In the studio, finding inspiration and exploring a robust precedent was important for me. I looked to Bernard Tschumi's pre-design work, particularly his 1981 publication, the Manhattan Transcripts. This collection of Tschumi’s photographs and corresponding sketches expressed theoretical built forms arising from real-life events in New York City. The realisation of form in conceptual drawings based on human movement and sequencing was an entirely novel perspective for me. The Manhattan Transcripts, when combined with my site and client analysis, ignited initial concepts for the studio assignment, accentuating the diverse ways in which architecture can be graphically represented and further explored.

Transcripts by Bernard Tschumi - 1981

When applying this into the project and analysing its relevance, I discerned that this graphical representation drove the design process and concept to focus on human movement and capturing that within the architecture. It emphasised a sequencing of events occurring within space. This concept was visualised by capturing still images of the client during their occupation using a tool known as chronophotography, and further converting key movement moments into an architectural form.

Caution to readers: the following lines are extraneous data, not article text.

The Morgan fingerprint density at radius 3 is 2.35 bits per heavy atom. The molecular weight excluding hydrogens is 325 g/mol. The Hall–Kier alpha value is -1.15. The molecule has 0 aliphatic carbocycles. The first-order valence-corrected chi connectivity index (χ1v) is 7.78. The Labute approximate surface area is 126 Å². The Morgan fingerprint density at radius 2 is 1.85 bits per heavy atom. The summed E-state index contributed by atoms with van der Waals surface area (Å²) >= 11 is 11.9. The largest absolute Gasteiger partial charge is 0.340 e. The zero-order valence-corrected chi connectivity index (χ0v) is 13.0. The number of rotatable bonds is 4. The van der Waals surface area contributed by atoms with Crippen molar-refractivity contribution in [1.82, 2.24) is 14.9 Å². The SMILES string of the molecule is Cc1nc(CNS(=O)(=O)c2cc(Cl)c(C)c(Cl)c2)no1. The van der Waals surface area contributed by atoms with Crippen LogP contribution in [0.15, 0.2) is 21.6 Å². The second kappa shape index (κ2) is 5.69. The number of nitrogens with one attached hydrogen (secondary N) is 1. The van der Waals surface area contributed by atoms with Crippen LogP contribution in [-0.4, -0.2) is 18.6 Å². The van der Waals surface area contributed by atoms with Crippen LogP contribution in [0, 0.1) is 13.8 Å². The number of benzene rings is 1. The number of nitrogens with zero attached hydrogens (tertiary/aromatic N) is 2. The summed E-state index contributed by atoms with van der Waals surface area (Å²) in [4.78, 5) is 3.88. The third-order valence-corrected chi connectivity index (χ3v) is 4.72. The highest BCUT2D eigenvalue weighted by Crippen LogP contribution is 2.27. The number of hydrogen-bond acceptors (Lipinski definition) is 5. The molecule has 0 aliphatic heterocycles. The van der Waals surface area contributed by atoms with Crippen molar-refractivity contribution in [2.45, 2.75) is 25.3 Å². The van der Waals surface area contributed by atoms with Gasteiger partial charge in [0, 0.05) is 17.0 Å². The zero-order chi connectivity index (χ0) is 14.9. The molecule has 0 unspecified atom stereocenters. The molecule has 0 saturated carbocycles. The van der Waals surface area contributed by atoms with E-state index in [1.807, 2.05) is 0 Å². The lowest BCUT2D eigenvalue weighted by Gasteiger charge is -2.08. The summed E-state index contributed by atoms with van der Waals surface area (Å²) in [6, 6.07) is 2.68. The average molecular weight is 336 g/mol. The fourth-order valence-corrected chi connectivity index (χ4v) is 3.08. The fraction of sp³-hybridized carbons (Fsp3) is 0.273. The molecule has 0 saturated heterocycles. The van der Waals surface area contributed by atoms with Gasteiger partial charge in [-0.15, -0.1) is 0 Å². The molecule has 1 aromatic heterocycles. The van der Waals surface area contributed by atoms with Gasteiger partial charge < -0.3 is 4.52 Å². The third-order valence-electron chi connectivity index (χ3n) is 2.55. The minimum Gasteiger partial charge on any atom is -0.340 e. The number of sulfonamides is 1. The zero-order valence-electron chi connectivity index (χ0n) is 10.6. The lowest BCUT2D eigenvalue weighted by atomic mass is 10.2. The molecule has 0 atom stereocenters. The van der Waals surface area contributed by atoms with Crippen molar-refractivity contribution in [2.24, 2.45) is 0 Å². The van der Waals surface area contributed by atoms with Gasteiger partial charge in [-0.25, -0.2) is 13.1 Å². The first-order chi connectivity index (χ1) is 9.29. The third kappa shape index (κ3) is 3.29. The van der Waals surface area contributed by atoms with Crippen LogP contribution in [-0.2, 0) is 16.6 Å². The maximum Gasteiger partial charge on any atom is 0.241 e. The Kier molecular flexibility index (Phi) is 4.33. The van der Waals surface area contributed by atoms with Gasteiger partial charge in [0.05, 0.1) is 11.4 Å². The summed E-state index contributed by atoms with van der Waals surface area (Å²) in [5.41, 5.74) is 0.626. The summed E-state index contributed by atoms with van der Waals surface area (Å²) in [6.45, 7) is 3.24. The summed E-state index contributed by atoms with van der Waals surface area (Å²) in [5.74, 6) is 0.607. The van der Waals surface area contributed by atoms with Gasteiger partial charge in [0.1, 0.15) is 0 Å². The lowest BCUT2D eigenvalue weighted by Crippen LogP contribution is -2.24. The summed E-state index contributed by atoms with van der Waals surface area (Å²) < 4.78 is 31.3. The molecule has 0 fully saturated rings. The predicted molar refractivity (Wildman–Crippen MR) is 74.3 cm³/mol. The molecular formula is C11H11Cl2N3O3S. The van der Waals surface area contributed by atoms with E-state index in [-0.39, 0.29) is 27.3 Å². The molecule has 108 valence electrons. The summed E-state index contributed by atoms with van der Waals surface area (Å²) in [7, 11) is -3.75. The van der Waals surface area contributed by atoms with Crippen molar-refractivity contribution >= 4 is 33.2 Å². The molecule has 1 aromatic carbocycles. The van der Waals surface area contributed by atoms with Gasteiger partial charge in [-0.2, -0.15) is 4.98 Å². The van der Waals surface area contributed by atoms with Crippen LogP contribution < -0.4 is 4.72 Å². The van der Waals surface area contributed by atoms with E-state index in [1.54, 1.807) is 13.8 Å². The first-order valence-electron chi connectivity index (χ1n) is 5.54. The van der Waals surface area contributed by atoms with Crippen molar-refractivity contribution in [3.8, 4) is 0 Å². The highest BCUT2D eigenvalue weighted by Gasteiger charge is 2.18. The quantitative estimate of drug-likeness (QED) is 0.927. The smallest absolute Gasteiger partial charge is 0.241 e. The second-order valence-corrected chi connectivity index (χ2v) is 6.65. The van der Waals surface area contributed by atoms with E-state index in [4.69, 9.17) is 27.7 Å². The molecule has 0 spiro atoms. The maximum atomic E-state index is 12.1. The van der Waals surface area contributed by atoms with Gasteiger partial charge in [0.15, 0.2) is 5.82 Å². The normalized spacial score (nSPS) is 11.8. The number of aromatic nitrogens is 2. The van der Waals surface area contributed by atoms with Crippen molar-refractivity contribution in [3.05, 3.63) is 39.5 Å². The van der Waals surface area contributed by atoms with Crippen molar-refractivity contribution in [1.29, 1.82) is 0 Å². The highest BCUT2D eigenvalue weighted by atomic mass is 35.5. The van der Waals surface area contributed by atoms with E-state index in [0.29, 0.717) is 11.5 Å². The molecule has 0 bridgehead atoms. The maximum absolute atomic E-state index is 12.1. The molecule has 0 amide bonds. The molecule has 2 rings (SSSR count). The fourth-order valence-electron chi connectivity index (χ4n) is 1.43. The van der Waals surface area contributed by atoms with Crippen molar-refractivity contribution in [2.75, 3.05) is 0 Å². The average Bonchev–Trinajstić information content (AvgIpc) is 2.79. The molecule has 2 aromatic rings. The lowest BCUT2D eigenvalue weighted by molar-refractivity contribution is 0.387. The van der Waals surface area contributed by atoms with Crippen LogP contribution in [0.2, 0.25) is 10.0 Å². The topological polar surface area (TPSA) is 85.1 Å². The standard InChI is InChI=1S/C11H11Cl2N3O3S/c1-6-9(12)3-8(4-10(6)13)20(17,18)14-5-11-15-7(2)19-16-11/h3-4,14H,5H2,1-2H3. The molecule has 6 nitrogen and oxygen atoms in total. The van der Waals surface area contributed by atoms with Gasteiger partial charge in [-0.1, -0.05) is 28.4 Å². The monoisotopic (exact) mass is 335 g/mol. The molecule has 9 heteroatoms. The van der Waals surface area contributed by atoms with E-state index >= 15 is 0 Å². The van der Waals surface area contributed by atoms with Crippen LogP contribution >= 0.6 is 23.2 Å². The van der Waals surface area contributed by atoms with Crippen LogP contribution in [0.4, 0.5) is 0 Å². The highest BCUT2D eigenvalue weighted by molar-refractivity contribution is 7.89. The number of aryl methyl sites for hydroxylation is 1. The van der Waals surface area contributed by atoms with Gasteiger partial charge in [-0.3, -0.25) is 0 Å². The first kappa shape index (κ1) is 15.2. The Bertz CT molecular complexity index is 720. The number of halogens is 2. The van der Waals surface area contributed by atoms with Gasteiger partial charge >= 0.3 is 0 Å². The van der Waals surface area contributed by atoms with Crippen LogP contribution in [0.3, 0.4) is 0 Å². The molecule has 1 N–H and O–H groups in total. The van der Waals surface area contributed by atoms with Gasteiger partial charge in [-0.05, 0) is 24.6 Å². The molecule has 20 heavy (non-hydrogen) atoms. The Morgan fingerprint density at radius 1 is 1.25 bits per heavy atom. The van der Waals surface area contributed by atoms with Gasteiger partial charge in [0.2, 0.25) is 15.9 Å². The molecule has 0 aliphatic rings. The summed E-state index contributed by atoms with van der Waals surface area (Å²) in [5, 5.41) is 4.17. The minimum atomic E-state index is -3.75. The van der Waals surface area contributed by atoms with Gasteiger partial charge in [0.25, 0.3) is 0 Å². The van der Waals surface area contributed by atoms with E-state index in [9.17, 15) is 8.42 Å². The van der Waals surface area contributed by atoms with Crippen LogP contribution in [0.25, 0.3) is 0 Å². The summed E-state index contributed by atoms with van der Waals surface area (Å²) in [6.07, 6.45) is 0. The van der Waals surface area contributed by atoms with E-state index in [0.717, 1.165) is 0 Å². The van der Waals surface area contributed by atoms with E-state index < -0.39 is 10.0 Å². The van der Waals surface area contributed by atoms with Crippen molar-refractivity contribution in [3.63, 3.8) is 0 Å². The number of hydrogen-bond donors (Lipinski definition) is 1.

This strategy helped maintain a consistent focus on the client, in this case, a trapeze artist, throughout the concept. Individual trapeze acts aligned well with this theme, as the client's body movement took center stage. By drawing inspiration from the proposed architectural programs of the Manhattan Transcripts, the contemporary project could represent an architecture responsive to an individual or society, just as Tschumi’s did. In my project, I sought to convert Tschumi’s propositional concept into a more developed scheme that integrated the individual and society in its form and function for their benefit. The graphic presentation style was another element I adopted, as laying out the sketches sequentially amplified the graphical depiction of the client’s movement and expressed the continuous instability and unpredictability in the form.